Teaching glacier dynamics through online visualizations

Friday 3:00pm-4:00pm Beren Auditorium
Poster Session Part of Friday Poster Session

Session Chairs

James Stauder, The University of Montana-Missoula
Leigh Stearns, University of Kansas Main Campus
Jesse Johnson, The University of Montana-Missoula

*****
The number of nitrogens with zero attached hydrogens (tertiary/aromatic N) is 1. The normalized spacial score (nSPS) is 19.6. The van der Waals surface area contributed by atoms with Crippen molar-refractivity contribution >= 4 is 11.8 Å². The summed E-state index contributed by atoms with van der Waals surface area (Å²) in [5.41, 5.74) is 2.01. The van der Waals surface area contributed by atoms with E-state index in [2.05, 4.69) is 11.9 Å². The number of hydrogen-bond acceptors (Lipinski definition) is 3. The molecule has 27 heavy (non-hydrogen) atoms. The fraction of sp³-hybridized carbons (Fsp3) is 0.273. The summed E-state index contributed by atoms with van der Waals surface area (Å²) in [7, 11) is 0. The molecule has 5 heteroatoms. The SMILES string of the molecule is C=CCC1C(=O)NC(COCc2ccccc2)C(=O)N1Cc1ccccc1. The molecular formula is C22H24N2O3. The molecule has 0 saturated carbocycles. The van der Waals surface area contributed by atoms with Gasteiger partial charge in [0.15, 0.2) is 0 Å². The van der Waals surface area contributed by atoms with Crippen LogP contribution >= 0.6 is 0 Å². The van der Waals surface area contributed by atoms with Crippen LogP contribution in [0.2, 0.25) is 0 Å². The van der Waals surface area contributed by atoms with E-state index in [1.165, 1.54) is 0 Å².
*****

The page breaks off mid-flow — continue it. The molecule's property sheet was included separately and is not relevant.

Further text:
A major contribution to global sea level rise is the increased melting of land-based ice, such as glaciers and ice sheets. The objective of this project is to improve understanding of the physical processes controlling glacier dynamics, and to determine how individual glaciers will contribute to sea level rise based on predictions of future climate. Visualizations and model experiments offer advantages that are hard to obtain in traditional classroom settings; users can systematically investigate hypothetical situations, explore the effects of modifying systems, and repeatedly observe how systems interrelate. I have developed an interactive website which displays published data related to ice masses and provides an intuitive interface. The user is able to select a glacier from Greenland and perturb several variables that directly or indirectly affect the flow of the glacier. The website then uses a sophisticated numerical model to determine the geometry of the ice sheet through time, given perturbations to climate and its coupling to ice dynamics. Throughout the run, a user is able to see the output of the model in the form of two line-graphs. One graph displays the results of the user's perturbations while the other displays the same glacier without the perturbations. These resulting graphs are an intuitive and simple way for the user to see the changes to the ice sheet as time moves on, and also to see what kind of effects that their perturbations have on it.